[91]         See, eg, Social Security (Administration) Act 1999 (Cth) s 203; Health Insurance Act 1973 (Cth) ss 130(14), 130(21); Child Care Act 1972 (Cth) ss 12K, 12Q.

[92]         See also A New Tax System (Family Assistance)(Administration) Act 1999 (Cth) s 163; Student Assistance Act 1973 (Cth) s 352; Child Care Act 1972 (Cth) s 12K; Defence Act 1903 (Cth) s 73A(2).

[93]         Crimes Act 1914 (Cth) s 79(5), (6).

[94]         See Criminal Code (Cth) ss 6.1, 9.2.

[95]         Taxation Administration Act 1953 (Cth) s 3C(2A).

[96]         See, eg, Disability Services Act 1986 (Cth) s 28(2A); Aboriginal Land Rights (Northern Territory) Act 1976 (Cth) s 23E(2); Racial Discrimination Act 1975 (Cth) s 27F(3A).

[97]         See eg, Building and Construction Industry Improvement Act 2005 (Cth) s 65(4); Coal Mining Industry (Long Service Leave) Payroll Levy Collection Act 1992 (Cth) s 14(3A); Taxation Administration Act 1953 (Cth) s 3C(2A).

[98]         See, eg, Australian Human Rights Commission Act 1986 (Cth) s 49(3); Reserve Bank Act 1959 (Cth) s 79A(2).

[99]         See, eg, Disability Discrimination Act 1992 (Cth) s 127(3).

[100]       Superannuation Industry (Supervision) Act 1993 (Cth) s 252C(5)(b).

[101]       Customs Administration Act 1985 (Cth) s 16(3).

[102]       Health Insurance Act 1973 (Cth) s 130(3).

[103]       Anti-Money Laundering and Counter-Terrorism Financing Act 2006 (Cth) s 129(1).

[104]       Australian Prudential Regulation Authority Act 1998 (Cth) s 56(5A), (5B), (6A).

[105]       Industry Research and Development Act 1986 (Cth) s 47(2).

[106]       Gene Technology Act 2000 (Cth) s 187(1)(d).

[107]       See, eg, Building and Construction Industry Improvement Act 2005 (Cth) s 65(4); Medical Indemnity Act 2002 (Cth) s 77(4).

[108]       See, eg, Surveillance Devices Act 2004 (Cth) s 45(5); Pooled Development Funds Act 1992 (Cth) s 71(2); Fringe Benefits Tax Assessment Act 1986 (Cth) s 5(5).

[109]       See, eg, Equal Opportunity for Women in the Workplace Act 1999 (Cth) s 32(2); Child Support (Assessment) Act 1989 (Cth) s 150(5); Australian Security Intelligence Organisation Act 1979 (Cth) s 81(2).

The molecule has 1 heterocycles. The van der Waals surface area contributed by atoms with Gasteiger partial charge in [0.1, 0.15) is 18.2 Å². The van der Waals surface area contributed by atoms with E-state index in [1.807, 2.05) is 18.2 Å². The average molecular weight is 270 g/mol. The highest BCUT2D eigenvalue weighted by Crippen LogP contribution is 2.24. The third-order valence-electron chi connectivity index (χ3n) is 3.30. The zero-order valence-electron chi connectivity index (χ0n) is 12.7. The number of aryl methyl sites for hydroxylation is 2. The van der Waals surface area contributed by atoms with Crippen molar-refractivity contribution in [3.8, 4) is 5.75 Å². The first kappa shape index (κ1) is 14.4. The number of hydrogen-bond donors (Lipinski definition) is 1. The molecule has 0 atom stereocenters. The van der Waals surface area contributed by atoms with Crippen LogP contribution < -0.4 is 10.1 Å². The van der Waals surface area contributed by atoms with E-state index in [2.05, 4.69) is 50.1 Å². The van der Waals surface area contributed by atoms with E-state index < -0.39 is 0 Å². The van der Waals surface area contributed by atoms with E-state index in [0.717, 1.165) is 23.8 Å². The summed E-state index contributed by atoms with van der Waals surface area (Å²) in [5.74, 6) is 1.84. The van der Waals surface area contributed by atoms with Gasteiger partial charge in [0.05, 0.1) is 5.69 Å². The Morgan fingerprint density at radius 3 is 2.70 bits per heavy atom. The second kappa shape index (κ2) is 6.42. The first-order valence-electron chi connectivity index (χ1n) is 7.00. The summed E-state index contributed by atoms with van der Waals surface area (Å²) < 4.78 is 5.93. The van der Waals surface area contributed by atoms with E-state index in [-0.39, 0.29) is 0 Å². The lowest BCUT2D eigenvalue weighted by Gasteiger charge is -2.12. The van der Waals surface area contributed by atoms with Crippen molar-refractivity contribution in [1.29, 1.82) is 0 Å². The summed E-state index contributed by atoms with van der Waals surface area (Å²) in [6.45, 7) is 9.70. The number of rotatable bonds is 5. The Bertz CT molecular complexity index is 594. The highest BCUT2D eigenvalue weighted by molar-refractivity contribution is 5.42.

[110]       See, eg, Surveillance Devices Act 2004 (Cth) s 45(5); Australian Security Intelligence Organisation Act 1979 (Cth) s 18(3)(a).

[111]       Crimes Act 1914 (Cth) s 23YO(2).

[112]       Child Support (Assessment) Act 1989 (Cth) s 150(4D)–(4F).

[113]       Australian Federal Police Act 1979 (Cth) s 60A(2B).

[114]       See, eg, Gene Technology Act 2000 (Cth) s 187(1)(f); Reserve Bank Act 1959 (Cth) s 79A(3); National Health Act 1953 (Cth) s 135A(8).

[115]       Privacy Act 1988 (Cth) s 14, IPPs 10, 11.

[116]       The privacy implications of the use of de-identified information is discussed in Australian Law Reform Commission, For Your Information: Australian Privacy Law and Practice, ALRC 108 (2008), [6.64]–[6.87].

[117]       Australian Prudential Regulation Authority Act 1998 (Cth) s 56(7).

[118]       Epidemiological Studies (Confidentiality) Act 1981 (Cth) s 11.

[119]       Customs Administration Act 1985 (Cth) s 16(3F).

[120]       Inspector-General of Intelligence and Security Act 1986 (Cth) s 34(1A).

[121]       Child Support (Assessment) Act 1989 (Cth) s 150(3)(e).

[122]       Food Standards Australia New Zealand Act 1991 (Cth) s 114(4).

[123]       See, eg, Medical Indemnity Act 2002 (Cth) s 77(3); Health Insurance Act 1973 (Cth) s 130(3); National Health Act 1953 (Cth) s 135A(3).

[124]       Australian Security Intelligence Organisation Act 1979 (Cth) s 18(3)(b).